Steig Larsson’s Millennium trilogy came out of nowhere to become the biggest publishing phenomenon since Harry Potter. With the David Fincher directed Hollywood movie of the first book, The Girl With the Dragon Tattoo ready for release in December, now seems like a good time to revisit the original films. Like the novels, these are all-Swedish affairs, and have been released over the last couple of years. But are they much for the new version to live up to?
The plot of the first book and film revolves around two central figures – Micke Blomkvist, an investigative journalist, and Lisbeth Salander, the eponymous girl with the dragon tattoo, who runs background checks for a security firm. Her speciality is gathering information on her subjects by hacking into their computers. Heavily tattooed, withdrawn and intense, Salander is not someone who is comfortable in the world.
Blomkvist by contrast, is normally urbane and successful, but at the start of the movie he appears to be all washed up following defeat in a libel case. His journalistic career is surely finished, but out of nowhere he is asked to investigate the mystery of a girl who disappeared 40 years previously, and whose killer appears to be sending wild flowers to her grieving uncle every year. It is the uncle that chooses Blomkvist for the job, and does so based on a favourable background check performed by Salander. After her ‘official’ work is over, Salander takes an interest in the case, and in Blomkvist himself, and from then it’s only a matter of time until their paths cross…
The film is a slightly strange hybrid – as the two go about their investigation, it often resembles the kind of cosy Sunday night detective dramas that we’re so used to, but then there are the strong scenes of violence – much of it sexual – which jar with these familiar elements. The working title for the novel was Men Who Hate Women and this is reflected in the sadistic and misogynsitic traits that many of the characters display, which lead to some pretty unpleasant moments.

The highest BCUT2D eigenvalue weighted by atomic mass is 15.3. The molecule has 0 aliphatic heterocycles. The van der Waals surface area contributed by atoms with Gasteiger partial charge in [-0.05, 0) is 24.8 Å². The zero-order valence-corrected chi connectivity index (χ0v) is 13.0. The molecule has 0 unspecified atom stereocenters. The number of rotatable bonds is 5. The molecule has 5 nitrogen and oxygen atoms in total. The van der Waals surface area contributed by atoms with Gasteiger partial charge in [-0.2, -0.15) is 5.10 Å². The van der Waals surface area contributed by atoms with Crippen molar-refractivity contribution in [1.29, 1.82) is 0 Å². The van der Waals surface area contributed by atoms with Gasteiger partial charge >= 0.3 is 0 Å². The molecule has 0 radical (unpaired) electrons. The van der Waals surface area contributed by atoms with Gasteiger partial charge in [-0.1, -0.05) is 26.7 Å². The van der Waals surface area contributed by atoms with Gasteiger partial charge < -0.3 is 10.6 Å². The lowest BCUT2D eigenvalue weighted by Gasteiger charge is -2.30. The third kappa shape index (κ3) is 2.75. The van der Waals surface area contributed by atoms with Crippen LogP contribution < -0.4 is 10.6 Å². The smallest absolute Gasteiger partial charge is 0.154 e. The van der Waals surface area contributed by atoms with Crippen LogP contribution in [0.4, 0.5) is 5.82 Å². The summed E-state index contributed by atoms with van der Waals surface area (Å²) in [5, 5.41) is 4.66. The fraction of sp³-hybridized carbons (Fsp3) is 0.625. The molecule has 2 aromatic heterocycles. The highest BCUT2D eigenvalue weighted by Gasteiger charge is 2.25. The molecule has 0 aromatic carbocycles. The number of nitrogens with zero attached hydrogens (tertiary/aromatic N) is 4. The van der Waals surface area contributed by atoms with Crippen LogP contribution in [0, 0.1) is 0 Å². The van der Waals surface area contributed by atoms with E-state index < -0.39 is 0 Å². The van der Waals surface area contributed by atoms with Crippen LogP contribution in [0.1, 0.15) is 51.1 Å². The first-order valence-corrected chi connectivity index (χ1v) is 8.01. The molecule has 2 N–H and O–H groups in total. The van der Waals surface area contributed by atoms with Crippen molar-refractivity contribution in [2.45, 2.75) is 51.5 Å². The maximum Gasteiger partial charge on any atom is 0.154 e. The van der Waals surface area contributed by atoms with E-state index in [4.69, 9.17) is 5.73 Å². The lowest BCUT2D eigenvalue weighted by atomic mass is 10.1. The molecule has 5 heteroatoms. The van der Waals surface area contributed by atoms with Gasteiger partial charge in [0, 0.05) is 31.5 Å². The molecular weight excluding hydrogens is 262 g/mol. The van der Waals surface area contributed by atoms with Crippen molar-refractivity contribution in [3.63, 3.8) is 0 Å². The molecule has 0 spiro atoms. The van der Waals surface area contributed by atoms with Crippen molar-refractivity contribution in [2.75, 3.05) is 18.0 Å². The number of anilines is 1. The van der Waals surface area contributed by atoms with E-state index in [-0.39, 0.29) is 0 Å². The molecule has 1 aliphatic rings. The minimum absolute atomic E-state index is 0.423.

The source novel is not a short book and so decisions have had to be made by the director, Niels Arden Oplev, about what to keep and what to cut and most of the decisions feel like good ones. A lot of the material around Blomkvist’s work at his magazine has been cut, and the tying up of loose ends that padded out the novel has been reduced. However, this still leaves a lot of story, which means that there’s no opportunity for the film to take its time at any stage – and despite its lengthy running time, occasionally it does feel hurried. An unqualified positive is the performance of Noomi Rapace, who plays the titular Lisbeth Salander with a fierce intensity combined with fragility and a thousand yard stare that warns that she’s not to be trifled with.
Finally, one of the main difficulties for the movie is that so many people in the audience will be familiar with the plot. This is a real problem for a thriller – when you know whodunit from the start, it’s difficult for the director to crank up the tension. If you do happen to know the plot, there’s not a huge amount of anything else in the film to divert you. The direction is competent, but there’s nothing particularly eyecatching and there are few really memorable scenes or set-pieces. The problem this familiarity brings isn’t going to go away for Fincher so it will be interesting to see what he comes up with.